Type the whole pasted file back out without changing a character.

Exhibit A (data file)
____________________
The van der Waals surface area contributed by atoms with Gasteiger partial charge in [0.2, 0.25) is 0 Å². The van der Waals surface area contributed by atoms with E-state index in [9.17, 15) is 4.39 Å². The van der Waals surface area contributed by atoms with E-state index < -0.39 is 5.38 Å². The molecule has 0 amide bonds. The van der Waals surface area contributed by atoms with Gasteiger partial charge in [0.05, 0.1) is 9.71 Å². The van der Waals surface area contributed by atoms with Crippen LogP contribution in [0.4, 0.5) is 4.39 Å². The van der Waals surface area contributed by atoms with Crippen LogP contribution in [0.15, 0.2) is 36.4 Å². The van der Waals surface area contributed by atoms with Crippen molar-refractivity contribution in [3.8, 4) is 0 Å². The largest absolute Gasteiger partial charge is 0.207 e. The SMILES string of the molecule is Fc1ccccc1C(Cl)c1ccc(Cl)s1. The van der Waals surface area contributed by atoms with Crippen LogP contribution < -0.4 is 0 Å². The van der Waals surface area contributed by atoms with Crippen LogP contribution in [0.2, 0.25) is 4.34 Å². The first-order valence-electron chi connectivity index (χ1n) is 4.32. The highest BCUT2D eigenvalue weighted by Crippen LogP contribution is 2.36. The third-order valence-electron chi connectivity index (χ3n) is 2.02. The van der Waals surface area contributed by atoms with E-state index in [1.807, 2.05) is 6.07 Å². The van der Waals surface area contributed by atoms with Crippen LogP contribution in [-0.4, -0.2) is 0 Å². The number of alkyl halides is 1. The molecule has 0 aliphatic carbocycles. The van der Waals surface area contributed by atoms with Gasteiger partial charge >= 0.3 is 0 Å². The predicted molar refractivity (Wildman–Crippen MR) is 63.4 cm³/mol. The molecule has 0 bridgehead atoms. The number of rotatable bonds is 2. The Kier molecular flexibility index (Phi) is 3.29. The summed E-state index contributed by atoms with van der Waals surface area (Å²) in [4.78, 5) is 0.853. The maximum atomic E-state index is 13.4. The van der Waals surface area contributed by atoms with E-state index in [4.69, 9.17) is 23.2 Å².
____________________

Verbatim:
The van der Waals surface area contributed by atoms with Gasteiger partial charge in [0.2, 0.25) is 0 Å². The van der Waals surface area contributed by atoms with E-state index in [9.17, 15) is 4.39 Å². The van der Waals surface area contributed by atoms with E-state index < -0.39 is 5.38 Å². The molecule has 0 amide bonds. The van der Waals surface area contributed by atoms with Gasteiger partial charge in [0.05, 0.1) is 9.71 Å². The van der Waals surface area contributed by atoms with Crippen LogP contribution in [0.4, 0.5) is 4.39 Å². The van der Waals surface area contributed by atoms with Crippen LogP contribution in [0.15, 0.2) is 36.4 Å². The van der Waals surface area contributed by atoms with Crippen molar-refractivity contribution in [3.8, 4) is 0 Å². The largest absolute Gasteiger partial charge is 0.207 e. The SMILES string of the molecule is Fc1ccccc1C(Cl)c1ccc(Cl)s1. The van der Waals surface area contributed by atoms with Crippen LogP contribution < -0.4 is 0 Å². The van der Waals surface area contributed by atoms with Crippen LogP contribution in [0.2, 0.25) is 4.34 Å². The first-order valence-electron chi connectivity index (χ1n) is 4.32. The highest BCUT2D eigenvalue weighted by Crippen LogP contribution is 2.36. The third-order valence-electron chi connectivity index (χ3n) is 2.02. The van der Waals surface area contributed by atoms with E-state index in [1.807, 2.05) is 6.07 Å². The van der Waals surface area contributed by atoms with Crippen LogP contribution in [-0.4, -0.2) is 0 Å². The number of alkyl halides is 1. The molecule has 0 aliphatic carbocycles. The van der Waals surface area contributed by atoms with Gasteiger partial charge >= 0.3 is 0 Å². The predicted molar refractivity (Wildman–Crippen MR) is 63.4 cm³/mol. The molecule has 0 bridgehead atoms. The number of rotatable bonds is 2. The Kier molecular flexibility index (Phi) is 3.29. The summed E-state index contributed by atoms with van der Waals surface area (Å²) in [4.78, 5) is 0.853. The maximum atomic E-state index is 13.4. The van der Waals surface area contributed by atoms with E-state index in [4.69, 9.17) is 23.2 Å².